Monday, February 15, 2010

Well, it's done. At least, the first printing off this block. There's a couple things I want to different, but I've got 49 more tries to get it exactly the way I want it (!)

I may get one more off from this block before the Minneapolis Expo; I'm not sure. There's some other things I want to get to before then, so it may have to wait.

Technical details: Whiteline Woodcut printed with AkuaKolor waterbased ink on Polar White Revere Silk finished paper. Size shown is @ 22"w x 12"h

Sunday, February 14, 2010

Brown Trout White Line Print

At the recent Great Waters Fly Fishing Expo in Chicago, my booth was directly across the walkway from that of a Michigan Lodge/Outfitter, RiverQuest Charters. They had the ubiquitous posters of clients with giant trout and salmon, each one two or three times the size of anything the average angler has ever caught. One photo, that of a magnificent hooked-jawed brown trout, caught my eye. Since completing the Rainbow Trout white line print earlier this winter, I wanted to do one of a Brown, but needed just the right image to work with. There it was!

Talking to the guys manning the booth, I asked asked and received permission to use the image. It's been two weeks since getting back, but I was able to get going again and make a good start on this next print.

First, of course, is to transfer and carve out the image on a wood block.

I'm using a piece of birch plywood for this print. I went with this due to the size of the print: the fish is nearly life size, and I'm printing the whole thing. I didn't have a piece of maple of that size on hand, and had this nice largish sized piece of plywood that seemed to be just right. So far, so good - the birch is of course softer than the maple, and it seems to be more brittle, too, so the ultra fine details are harder to maintain. I don't think I'll use it again, but I think I'll be satisfied with the results.

The carving took quite some time, but I finished last night, and started inking the piece today.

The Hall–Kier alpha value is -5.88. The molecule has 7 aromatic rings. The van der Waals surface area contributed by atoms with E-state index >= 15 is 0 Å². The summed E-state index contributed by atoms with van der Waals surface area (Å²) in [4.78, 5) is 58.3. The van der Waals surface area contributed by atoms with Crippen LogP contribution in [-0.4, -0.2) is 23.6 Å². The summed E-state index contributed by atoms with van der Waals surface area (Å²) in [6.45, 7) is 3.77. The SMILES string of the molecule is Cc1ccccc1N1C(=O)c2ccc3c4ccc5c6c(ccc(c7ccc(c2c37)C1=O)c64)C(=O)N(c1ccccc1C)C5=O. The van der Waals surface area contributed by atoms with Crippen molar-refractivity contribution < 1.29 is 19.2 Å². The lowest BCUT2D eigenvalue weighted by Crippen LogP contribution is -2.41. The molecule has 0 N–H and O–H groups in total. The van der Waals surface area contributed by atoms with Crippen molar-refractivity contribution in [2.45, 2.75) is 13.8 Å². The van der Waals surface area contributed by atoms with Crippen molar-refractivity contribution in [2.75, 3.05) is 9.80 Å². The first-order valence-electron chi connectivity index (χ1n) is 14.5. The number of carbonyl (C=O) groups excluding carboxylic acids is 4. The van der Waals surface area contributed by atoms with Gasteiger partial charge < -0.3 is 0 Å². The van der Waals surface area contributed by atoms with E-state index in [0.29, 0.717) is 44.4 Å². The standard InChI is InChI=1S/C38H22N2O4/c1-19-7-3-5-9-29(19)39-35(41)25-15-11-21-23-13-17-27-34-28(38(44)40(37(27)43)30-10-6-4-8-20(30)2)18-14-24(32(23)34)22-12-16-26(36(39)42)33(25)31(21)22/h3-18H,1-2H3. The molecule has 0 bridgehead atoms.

It's painstaking work, but finally seeing actual color after all that carving makes it worthwhile. First, the individual color fields are inked in by hand with a tiny paint brush:

then the print is printed:

Over and over, ink by ink, the print starts to slowly appear:

Technical notes: I'm printing this on Reveere print making paper, with AkuaKolor water-based relief inks.

I should have this print done tonight; I'm hoping to have another printed from this block (and eventually, 50 in all...) in time for the Great Waters Expo, Minneapolis.

Wednesday, February 3, 2010

Chicago Expo

Back from Chicago after a succesfull three-day show at the Great Waters Fly Fishing Expo. Was totally exhausted by Sunday, but had a terrific time.

The booth space looked great - went with two side-by-side spaces:

The extra space gave me room to set up displays of some of the blocks and tools I'm using:

Friday was a bit slow (as expected) but there was constant traffic Saturday and Sunday. I talked myself hoarse both days. It is so much easier explaining this stuff with real examples on hand, rather than trying to pulll it out of the air while the audience looks on with a blank stare....

I'm 5 hours from Chicago, and yet had a ton of good friends stop by. Good buddies from Milwaukee droped in, one of which even bought something, instead of going for the free stufff....

it was a weekend of great food: our fine friend "The Chicago Batman" from the city came out and grabbed us and took us downtown for some great Italian. If you're ever in Oak Park, check out Cucina Paradiso.

On the way home, my ride and I stopped and had dinner in Madison with another mutual friend at the Inca Heritage. Terrific food.